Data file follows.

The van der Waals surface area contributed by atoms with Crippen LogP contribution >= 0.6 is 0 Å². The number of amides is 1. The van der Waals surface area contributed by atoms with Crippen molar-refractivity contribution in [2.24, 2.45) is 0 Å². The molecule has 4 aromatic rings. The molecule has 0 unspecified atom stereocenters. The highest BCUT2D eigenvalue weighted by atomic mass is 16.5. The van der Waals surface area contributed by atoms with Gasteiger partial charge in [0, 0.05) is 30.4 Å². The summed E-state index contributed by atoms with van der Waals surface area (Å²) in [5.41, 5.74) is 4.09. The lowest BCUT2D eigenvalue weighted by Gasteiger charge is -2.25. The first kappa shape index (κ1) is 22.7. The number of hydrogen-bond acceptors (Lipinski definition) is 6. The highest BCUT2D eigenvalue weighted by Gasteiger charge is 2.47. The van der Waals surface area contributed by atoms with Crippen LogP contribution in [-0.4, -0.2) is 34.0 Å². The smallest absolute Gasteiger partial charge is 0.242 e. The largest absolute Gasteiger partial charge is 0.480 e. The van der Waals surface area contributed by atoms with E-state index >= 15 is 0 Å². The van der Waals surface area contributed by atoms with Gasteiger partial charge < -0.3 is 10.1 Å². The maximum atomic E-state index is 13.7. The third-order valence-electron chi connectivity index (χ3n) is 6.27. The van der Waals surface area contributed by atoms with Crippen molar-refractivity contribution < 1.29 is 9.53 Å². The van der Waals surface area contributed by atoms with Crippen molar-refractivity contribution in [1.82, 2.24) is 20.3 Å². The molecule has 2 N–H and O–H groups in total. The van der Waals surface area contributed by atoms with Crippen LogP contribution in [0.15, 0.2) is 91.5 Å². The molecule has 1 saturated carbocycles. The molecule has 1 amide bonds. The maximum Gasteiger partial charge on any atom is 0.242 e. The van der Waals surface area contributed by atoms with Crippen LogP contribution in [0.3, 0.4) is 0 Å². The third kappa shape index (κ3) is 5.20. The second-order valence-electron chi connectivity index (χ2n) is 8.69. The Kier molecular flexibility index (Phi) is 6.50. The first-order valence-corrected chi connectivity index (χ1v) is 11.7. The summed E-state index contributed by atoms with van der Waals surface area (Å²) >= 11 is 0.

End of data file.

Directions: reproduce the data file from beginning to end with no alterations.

The van der Waals surface area contributed by atoms with Crippen LogP contribution >= 0.6 is 0 Å². The number of amides is 1. The van der Waals surface area contributed by atoms with Crippen molar-refractivity contribution in [2.24, 2.45) is 0 Å². The molecule has 4 aromatic rings. The molecule has 0 unspecified atom stereocenters. The highest BCUT2D eigenvalue weighted by atomic mass is 16.5. The van der Waals surface area contributed by atoms with Gasteiger partial charge in [0, 0.05) is 30.4 Å². The summed E-state index contributed by atoms with van der Waals surface area (Å²) in [5.41, 5.74) is 4.09. The lowest BCUT2D eigenvalue weighted by Gasteiger charge is -2.25. The first kappa shape index (κ1) is 22.7. The number of hydrogen-bond acceptors (Lipinski definition) is 6. The highest BCUT2D eigenvalue weighted by Gasteiger charge is 2.47. The van der Waals surface area contributed by atoms with Crippen LogP contribution in [-0.4, -0.2) is 34.0 Å². The smallest absolute Gasteiger partial charge is 0.242 e. The largest absolute Gasteiger partial charge is 0.480 e. The van der Waals surface area contributed by atoms with E-state index >= 15 is 0 Å². The van der Waals surface area contributed by atoms with Gasteiger partial charge < -0.3 is 10.1 Å². The maximum atomic E-state index is 13.7. The third-order valence-electron chi connectivity index (χ3n) is 6.27. The van der Waals surface area contributed by atoms with Crippen molar-refractivity contribution < 1.29 is 9.53 Å². The van der Waals surface area contributed by atoms with Crippen molar-refractivity contribution in [1.82, 2.24) is 20.3 Å². The molecule has 2 N–H and O–H groups in total. The van der Waals surface area contributed by atoms with Crippen LogP contribution in [0.15, 0.2) is 91.5 Å². The molecule has 1 saturated carbocycles. The molecule has 1 amide bonds. The maximum Gasteiger partial charge on any atom is 0.242 e. The van der Waals surface area contributed by atoms with Crippen LogP contribution in [0.3, 0.4) is 0 Å². The third kappa shape index (κ3) is 5.20. The second-order valence-electron chi connectivity index (χ2n) is 8.69. The Kier molecular flexibility index (Phi) is 6.50. The first-order valence-corrected chi connectivity index (χ1v) is 11.7. The summed E-state index contributed by atoms with van der Waals surface area (Å²) >= 11 is 0.